A sweetly amusing ode to the underdog sports movies that proliferated during that widely derided decade.
    • 65 Metascore
    • 70 Justin Chang
    Although stronger on breadth than focus, it’s an appropriately stimulating take on a far-from-sustainable system.
    • 77 Metascore
    • 70 Justin Chang
    At 81 minutes, Code Black feels like a brisk, vital report from the frontlines of emergency medicine, forged and rooted in the most intense sort of personal and professional experience.
    • 48 Metascore
    • 70 Justin Chang
    Planes: Fire & Rescue is a slight but improbably successful example of a movie that, despite its profusion of chrome and steel, somehow succeeds in touching something human.
    • 61 Metascore
    • 70 Justin Chang
    Giddily recycling everything from “2001: A Space Odyssey” and “The Matrix” to yakuza actioners and National Geographic documentaries, it’s a garish, trippy, wildly uneven and finally quite disarming piece of work, graced by a moment-to-moment unpredictability.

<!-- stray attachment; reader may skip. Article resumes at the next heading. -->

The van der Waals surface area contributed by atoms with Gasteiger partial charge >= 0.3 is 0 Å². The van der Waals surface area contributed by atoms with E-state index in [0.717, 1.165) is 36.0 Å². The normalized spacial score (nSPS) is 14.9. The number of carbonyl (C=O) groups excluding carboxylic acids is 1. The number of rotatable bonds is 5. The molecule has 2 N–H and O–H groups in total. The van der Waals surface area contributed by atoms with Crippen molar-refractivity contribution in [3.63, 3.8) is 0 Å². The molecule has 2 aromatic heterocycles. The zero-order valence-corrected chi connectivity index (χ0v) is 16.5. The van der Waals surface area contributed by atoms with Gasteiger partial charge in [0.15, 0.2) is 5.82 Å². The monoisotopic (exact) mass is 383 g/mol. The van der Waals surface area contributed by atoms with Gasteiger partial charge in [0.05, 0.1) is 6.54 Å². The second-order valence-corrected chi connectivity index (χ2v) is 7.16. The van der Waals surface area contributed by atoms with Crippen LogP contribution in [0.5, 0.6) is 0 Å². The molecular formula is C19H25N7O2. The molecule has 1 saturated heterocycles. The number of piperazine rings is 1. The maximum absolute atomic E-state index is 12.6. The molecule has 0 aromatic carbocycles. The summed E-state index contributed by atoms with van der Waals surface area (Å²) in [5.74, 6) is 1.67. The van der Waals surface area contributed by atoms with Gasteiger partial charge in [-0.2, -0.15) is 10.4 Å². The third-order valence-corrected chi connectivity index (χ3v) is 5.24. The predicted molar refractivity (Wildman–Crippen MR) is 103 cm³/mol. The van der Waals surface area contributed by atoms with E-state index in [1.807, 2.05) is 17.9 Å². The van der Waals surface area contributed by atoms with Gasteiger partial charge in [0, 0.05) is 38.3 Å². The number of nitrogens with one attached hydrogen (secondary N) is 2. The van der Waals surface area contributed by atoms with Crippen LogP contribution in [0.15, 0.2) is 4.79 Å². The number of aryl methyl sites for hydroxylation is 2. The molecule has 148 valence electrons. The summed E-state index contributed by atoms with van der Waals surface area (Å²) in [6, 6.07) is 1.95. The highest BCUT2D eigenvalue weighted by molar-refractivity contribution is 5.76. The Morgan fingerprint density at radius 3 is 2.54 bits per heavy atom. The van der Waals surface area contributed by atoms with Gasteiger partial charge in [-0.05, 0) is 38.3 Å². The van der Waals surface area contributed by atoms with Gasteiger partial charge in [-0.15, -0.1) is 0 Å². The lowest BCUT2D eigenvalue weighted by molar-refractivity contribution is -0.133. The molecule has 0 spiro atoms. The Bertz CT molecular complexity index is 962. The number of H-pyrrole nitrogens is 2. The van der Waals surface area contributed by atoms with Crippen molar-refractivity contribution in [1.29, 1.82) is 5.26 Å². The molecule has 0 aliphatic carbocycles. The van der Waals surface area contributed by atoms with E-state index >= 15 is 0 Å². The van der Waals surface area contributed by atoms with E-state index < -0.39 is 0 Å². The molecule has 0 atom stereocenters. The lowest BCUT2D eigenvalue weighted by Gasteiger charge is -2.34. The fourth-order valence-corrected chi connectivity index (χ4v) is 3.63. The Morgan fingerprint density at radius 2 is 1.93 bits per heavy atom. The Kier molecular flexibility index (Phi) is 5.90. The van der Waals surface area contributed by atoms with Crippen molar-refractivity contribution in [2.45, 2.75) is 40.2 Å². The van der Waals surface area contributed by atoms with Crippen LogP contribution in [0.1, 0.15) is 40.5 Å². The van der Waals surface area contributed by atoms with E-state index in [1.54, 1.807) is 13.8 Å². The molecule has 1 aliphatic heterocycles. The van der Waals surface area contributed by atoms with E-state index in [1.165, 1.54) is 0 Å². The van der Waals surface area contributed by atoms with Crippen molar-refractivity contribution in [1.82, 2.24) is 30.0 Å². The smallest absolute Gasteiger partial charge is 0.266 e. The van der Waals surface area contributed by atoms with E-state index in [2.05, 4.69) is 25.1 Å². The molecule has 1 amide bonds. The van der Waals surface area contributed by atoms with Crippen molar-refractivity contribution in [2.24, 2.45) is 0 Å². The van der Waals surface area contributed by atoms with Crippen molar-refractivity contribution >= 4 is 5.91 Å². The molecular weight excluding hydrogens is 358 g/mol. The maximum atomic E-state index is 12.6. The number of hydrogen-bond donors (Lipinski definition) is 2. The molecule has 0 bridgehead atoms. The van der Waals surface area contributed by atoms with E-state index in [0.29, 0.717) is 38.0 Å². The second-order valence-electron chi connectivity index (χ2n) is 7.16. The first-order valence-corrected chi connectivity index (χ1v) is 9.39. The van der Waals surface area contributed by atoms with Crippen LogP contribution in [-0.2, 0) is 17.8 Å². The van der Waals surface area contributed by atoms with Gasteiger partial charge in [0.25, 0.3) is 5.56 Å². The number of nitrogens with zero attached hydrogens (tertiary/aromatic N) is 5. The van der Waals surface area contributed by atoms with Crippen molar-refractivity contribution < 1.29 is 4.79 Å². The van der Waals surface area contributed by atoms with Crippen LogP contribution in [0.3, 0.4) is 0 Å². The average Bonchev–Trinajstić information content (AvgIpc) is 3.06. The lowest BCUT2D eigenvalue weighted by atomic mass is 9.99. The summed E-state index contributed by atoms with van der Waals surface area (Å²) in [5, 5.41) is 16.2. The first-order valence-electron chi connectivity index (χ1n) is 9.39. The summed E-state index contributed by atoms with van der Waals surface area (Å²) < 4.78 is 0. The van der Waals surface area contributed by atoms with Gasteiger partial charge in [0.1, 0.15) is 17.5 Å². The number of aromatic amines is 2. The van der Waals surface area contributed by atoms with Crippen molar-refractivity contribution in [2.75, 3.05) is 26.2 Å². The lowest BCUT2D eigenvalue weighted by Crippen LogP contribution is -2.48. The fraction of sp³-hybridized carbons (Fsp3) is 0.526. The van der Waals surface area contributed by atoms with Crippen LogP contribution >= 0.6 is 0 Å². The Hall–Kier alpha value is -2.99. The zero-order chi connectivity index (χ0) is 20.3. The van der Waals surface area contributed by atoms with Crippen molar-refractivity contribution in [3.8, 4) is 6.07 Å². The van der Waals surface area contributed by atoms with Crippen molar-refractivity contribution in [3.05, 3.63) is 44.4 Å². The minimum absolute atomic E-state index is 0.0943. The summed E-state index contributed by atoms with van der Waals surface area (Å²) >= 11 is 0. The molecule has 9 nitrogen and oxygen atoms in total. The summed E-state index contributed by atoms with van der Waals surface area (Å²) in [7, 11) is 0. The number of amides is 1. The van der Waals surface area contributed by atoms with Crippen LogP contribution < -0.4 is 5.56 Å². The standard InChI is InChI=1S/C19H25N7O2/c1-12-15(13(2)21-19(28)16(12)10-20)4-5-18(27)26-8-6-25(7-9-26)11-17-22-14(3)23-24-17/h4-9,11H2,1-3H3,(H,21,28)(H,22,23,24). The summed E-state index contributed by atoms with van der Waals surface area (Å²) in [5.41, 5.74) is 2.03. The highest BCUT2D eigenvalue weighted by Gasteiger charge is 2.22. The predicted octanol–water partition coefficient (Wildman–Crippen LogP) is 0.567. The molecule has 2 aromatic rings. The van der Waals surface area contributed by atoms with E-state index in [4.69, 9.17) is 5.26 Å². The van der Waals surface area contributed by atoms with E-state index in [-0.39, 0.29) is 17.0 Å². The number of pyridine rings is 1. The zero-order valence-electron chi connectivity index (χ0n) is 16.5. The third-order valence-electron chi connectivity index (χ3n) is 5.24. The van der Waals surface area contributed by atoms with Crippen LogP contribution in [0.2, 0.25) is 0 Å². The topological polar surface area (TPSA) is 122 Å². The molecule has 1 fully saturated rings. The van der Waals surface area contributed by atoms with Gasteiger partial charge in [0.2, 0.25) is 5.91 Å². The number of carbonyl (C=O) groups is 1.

• 60 Metascore
    • 70 Justin Chang
    While the characters’ background details (including their occupations) are kept to a minimum, the emotions the story touches are vivid and accessible.
    • 69 Metascore
    • 70 Justin Chang
    The Drop is at once upfront and highly effective in its manipulations, tugging at our heartstrings even as it flicks away at our nerves.
    • 54 Metascore
    • 70 Justin Chang
    Measured and absorbing rather than deeply compelling or vital, this latest adaptation of a rarely well-filmed novel makes a strong effort to capture the stiflingly provincial world that Flaubert was able to describe in such precise, painstaking detail on the page.
    • 57 Metascore
    • 70 Justin Chang